We will not beg! – Psychiatrist David Mamo
I must admit that ‘mental health’ is one of my pet subjects.
Dr Andrew Azzopardi Dean Faculty for Social Wellbeing, University of Malta & Broadcaster – Għandi xi Ngħid www.andrewazzopardi.org
Some years back in my role as social worker when I used to visit Mt Carmel Hospital on a regular basis I remember the infamous and illreputed Ward 10 where all the hardened cases were ‘placed’ (in the absence of a harsher word). This particular ward looked more like a prison division than anything else – with worse conditions. Doors were barricaded with massive wooden beams, the service offered was piteous, staff were hardly trained let alone motivated and clients were sedated like zombies out of a Hollywood movie.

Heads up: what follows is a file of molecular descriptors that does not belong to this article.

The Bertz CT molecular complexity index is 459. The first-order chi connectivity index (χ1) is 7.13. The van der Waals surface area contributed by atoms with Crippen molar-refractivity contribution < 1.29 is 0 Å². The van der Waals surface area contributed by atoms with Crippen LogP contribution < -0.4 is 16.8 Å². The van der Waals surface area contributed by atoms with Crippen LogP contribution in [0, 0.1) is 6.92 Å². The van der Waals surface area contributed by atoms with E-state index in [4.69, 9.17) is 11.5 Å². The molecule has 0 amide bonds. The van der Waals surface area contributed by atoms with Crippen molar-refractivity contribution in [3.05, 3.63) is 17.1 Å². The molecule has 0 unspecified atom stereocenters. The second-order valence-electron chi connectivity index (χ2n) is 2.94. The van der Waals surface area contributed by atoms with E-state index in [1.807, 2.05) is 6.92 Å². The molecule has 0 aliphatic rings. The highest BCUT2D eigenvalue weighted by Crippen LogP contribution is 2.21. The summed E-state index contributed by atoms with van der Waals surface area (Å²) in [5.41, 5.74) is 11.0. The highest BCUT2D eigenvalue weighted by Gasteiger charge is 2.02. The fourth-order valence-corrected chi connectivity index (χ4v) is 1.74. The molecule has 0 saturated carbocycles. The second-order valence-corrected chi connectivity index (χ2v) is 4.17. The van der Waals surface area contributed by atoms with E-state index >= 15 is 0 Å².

Since then, this situation has improved considerably and to a large extent but that doesn’t mean that the mental health sector is out of the woods. The stigma that the hospital and community mental health services still face is unbelievable. The fact that this sector lies at the bottom of the heap of the health services, even though the high level of professional competencies are there for all to see, only confirms that this field of practice needs a good revamp (to say the least). Some half-hearted, half-baked reforms have been attempted over the years but the resulting outcomes were unsuccessful and the sector still looks disjointed, fragmented and disorderly.